Besides a high cost of living, be aware of what sacrifices you have to make while living in a big city. That could be realizing you can’t have your own living space to yourself and have to live with roommates. You might not have a yard or a larger living space and instead will have to live in a smaller area. It could be not having a car because of the cost and having to rely on public transportation more. Weigh the pros and cons before you decide to move and if that job is worth the sacrifices.


So, you’ve made up your mind that it’s time for a new change of scenery. However, you’re probably wondering how do you set yourself up for success? Here are things I’ve done and wish I would have spent more time doing before my moves.

Find a job before you move out there
The best way to go about moving to a new city. If you can get hired online or through a LinkedIn connection, then it’s easy moving to a new city. You might have to catch a plane for an interview, but the hiring company may even pay for it. It may take a long time to get hired because of your distance, but just keep applying and you’ll eventually get there.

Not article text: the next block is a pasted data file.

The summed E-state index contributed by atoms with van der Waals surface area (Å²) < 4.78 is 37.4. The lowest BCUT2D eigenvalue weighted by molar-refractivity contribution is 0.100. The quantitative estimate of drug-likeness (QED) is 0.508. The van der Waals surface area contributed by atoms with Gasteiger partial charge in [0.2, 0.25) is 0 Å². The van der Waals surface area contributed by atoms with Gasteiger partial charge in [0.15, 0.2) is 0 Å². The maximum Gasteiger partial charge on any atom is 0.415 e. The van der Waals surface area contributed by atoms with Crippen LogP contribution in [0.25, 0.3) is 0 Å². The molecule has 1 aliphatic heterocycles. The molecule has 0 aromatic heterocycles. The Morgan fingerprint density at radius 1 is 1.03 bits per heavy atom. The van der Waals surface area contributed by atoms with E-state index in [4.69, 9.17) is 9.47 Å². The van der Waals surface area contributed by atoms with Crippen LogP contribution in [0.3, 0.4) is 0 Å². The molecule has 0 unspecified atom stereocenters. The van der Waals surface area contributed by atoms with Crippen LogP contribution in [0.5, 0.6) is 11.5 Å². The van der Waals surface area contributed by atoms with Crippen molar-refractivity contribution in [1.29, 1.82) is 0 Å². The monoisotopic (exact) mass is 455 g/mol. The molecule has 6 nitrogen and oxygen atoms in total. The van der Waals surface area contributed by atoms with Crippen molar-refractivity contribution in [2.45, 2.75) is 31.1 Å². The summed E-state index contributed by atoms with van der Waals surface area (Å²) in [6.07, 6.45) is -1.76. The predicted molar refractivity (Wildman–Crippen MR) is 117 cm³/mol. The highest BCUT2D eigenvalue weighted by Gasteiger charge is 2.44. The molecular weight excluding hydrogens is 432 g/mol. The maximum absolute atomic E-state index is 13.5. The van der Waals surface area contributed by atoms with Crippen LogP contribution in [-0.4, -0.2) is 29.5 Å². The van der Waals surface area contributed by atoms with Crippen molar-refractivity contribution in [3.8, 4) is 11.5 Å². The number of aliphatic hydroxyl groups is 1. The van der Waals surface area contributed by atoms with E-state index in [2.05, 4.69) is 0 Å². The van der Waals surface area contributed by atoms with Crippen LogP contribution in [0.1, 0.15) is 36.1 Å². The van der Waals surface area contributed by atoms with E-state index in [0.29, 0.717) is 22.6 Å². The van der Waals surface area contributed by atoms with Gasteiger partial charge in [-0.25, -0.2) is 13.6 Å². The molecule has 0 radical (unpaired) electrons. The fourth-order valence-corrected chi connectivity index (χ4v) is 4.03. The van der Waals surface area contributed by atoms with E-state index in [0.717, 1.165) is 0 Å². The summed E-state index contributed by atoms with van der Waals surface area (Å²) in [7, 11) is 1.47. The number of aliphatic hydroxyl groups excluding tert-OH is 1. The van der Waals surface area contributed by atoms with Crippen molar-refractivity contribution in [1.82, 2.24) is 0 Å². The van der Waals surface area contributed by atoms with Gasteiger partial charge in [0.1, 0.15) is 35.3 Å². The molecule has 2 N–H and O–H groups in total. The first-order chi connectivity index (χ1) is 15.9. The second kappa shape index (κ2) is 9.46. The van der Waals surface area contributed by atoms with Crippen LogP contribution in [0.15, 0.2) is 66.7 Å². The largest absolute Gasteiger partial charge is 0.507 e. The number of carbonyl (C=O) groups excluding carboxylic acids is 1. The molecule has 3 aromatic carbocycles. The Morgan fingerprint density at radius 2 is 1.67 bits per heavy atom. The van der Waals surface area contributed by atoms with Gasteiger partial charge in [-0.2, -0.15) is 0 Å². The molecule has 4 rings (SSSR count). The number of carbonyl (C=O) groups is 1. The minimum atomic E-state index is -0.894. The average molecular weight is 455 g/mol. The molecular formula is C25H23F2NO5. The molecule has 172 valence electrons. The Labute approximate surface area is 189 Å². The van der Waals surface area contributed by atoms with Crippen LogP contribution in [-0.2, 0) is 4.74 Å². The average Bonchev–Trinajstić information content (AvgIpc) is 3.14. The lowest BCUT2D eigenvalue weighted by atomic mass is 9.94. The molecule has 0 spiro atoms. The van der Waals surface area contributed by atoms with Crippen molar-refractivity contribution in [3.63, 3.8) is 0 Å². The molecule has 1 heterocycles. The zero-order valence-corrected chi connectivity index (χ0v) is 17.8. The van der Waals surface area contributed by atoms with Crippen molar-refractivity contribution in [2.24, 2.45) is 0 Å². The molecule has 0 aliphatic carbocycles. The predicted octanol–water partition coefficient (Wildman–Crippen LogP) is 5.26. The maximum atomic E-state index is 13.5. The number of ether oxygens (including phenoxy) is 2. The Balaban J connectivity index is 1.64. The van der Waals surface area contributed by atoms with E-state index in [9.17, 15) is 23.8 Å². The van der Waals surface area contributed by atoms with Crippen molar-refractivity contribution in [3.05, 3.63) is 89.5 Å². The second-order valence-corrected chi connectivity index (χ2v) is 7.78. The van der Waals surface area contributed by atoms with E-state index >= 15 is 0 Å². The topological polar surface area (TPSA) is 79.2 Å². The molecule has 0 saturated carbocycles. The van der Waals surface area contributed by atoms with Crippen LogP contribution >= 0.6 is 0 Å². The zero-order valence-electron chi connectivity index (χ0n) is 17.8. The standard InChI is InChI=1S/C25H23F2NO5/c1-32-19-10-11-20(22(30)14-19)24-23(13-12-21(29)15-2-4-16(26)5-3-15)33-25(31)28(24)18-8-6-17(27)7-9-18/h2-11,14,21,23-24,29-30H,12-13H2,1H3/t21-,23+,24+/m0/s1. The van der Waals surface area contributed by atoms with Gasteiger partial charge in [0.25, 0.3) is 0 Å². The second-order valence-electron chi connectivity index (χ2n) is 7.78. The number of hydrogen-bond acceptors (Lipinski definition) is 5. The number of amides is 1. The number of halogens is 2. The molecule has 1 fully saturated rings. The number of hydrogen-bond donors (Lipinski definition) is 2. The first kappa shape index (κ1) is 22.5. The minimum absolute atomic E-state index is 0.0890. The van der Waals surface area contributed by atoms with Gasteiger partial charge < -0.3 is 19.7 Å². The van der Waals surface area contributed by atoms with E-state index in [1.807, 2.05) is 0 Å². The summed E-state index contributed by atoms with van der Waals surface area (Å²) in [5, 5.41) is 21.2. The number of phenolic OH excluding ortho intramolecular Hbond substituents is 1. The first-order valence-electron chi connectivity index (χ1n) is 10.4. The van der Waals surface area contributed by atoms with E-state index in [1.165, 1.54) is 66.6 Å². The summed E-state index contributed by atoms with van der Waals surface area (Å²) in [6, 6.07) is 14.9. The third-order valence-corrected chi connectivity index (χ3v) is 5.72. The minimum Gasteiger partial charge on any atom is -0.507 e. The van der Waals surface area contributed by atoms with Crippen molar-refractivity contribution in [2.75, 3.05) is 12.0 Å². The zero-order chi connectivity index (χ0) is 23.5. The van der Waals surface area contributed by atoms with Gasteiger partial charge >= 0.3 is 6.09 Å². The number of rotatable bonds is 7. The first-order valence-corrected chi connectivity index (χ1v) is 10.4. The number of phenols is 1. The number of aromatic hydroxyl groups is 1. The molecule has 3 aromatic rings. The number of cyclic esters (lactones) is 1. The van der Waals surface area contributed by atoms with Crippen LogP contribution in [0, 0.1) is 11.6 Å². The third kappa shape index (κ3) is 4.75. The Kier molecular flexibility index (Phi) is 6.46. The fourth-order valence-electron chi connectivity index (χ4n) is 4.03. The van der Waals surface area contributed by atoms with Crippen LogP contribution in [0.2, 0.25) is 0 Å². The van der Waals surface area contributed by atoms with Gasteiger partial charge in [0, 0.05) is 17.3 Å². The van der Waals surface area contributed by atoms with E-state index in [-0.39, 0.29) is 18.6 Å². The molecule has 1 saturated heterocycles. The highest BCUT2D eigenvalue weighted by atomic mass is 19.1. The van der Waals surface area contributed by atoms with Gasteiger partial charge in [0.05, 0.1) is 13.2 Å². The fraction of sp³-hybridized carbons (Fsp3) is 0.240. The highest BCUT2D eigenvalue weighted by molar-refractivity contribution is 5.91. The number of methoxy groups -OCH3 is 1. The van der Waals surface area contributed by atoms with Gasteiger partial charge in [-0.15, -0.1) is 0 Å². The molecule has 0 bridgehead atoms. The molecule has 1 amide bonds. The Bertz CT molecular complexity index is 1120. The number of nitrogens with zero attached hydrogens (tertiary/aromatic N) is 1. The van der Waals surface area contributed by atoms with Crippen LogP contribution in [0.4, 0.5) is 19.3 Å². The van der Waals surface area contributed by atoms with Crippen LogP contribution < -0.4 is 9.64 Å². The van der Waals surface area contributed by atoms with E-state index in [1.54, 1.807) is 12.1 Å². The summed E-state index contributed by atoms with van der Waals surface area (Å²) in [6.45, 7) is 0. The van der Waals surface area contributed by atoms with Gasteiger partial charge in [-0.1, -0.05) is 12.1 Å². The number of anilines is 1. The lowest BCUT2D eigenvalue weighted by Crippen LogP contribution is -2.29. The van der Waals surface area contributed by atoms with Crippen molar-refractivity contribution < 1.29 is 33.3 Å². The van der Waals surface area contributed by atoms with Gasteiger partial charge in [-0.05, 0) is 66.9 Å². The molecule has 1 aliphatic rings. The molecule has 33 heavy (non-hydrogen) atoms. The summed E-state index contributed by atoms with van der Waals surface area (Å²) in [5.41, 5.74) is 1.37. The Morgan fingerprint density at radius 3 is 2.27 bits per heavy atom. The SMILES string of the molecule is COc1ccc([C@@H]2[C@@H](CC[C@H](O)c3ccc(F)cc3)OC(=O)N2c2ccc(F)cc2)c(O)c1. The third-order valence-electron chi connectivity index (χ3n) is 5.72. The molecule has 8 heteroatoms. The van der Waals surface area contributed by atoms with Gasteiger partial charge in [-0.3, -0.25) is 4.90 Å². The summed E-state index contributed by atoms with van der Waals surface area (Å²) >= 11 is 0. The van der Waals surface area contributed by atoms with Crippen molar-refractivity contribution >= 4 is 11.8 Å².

Don’t lie about your address on your resume
Lying about your location on your resume can cause trouble, so I recommend this approach. Put relocating to your city of choice on your resume. That way you’re not lying about where you live. Not all hiring managers will consider out of state applicants but some will. So, don’t limit yourself to one city and make sure you broaden your search.

Use the summer months wisely
I’ve done this before and you can too when getting ready for your move. Usually, the best time to go to a new city is in January or September. While it’s possible to get hired in the summer, the job market tends to slow down once June hits. If your not having luck getting interviews, it’s best to use your summer to regroup. Take a job not in your industry and work the summer to save money while you apply online.

Save as much money as possible before leaving